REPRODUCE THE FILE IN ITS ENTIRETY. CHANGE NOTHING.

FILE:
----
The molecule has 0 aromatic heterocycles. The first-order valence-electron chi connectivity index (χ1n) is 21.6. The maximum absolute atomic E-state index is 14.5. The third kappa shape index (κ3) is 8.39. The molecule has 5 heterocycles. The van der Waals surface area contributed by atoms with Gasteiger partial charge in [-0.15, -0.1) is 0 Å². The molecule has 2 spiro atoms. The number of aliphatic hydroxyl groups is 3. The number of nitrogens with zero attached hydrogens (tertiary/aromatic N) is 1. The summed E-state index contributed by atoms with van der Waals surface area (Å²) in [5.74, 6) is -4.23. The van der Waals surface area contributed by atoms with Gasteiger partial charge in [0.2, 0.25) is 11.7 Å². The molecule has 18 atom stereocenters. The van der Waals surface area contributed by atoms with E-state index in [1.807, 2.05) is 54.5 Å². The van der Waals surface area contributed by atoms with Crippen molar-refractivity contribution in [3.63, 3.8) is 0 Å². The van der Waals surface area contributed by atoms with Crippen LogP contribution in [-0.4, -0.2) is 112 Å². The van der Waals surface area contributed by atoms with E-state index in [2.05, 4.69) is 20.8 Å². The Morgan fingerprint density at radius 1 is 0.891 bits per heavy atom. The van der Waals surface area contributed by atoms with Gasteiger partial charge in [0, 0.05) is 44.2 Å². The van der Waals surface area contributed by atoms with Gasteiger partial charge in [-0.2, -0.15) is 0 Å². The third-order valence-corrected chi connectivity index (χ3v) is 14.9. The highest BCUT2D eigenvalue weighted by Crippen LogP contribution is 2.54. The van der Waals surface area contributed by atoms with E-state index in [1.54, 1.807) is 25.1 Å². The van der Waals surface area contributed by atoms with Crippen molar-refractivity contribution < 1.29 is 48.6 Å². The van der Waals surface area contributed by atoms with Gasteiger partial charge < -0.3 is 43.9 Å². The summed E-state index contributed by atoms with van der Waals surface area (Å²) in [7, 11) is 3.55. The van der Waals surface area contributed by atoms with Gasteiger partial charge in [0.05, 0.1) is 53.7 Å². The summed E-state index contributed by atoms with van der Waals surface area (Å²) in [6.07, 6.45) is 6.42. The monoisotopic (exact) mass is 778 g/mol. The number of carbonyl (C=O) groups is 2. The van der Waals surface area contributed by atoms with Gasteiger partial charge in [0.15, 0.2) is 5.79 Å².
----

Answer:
The molecule has 0 aromatic heterocycles. The first-order valence-electron chi connectivity index (χ1n) is 21.6. The maximum absolute atomic E-state index is 14.5. The third kappa shape index (κ3) is 8.39. The molecule has 5 heterocycles. The van der Waals surface area contributed by atoms with Gasteiger partial charge in [-0.15, -0.1) is 0 Å². The molecule has 2 spiro atoms. The number of aliphatic hydroxyl groups is 3. The number of nitrogens with zero attached hydrogens (tertiary/aromatic N) is 1. The summed E-state index contributed by atoms with van der Waals surface area (Å²) in [5.74, 6) is -4.23. The van der Waals surface area contributed by atoms with Gasteiger partial charge in [0.2, 0.25) is 11.7 Å². The molecule has 18 atom stereocenters. The van der Waals surface area contributed by atoms with E-state index in [1.807, 2.05) is 54.5 Å². The van der Waals surface area contributed by atoms with Crippen molar-refractivity contribution in [3.63, 3.8) is 0 Å². The van der Waals surface area contributed by atoms with Crippen LogP contribution in [-0.4, -0.2) is 112 Å². The van der Waals surface area contributed by atoms with E-state index in [2.05, 4.69) is 20.8 Å². The Morgan fingerprint density at radius 1 is 0.891 bits per heavy atom. The van der Waals surface area contributed by atoms with Gasteiger partial charge in [0, 0.05) is 44.2 Å². The van der Waals surface area contributed by atoms with Gasteiger partial charge in [-0.2, -0.15) is 0 Å². The third-order valence-corrected chi connectivity index (χ3v) is 14.9. The highest BCUT2D eigenvalue weighted by Crippen LogP contribution is 2.54. The van der Waals surface area contributed by atoms with E-state index in [1.54, 1.807) is 25.1 Å². The van der Waals surface area contributed by atoms with Crippen molar-refractivity contribution < 1.29 is 48.6 Å². The van der Waals surface area contributed by atoms with Gasteiger partial charge < -0.3 is 43.9 Å². The summed E-state index contributed by atoms with van der Waals surface area (Å²) in [7, 11) is 3.55. The van der Waals surface area contributed by atoms with Gasteiger partial charge in [0.05, 0.1) is 53.7 Å². The summed E-state index contributed by atoms with van der Waals surface area (Å²) in [6.07, 6.45) is 6.42. The monoisotopic (exact) mass is 778 g/mol. The number of carbonyl (C=O) groups is 2. The van der Waals surface area contributed by atoms with Gasteiger partial charge in [0.15, 0.2) is 5.79 Å².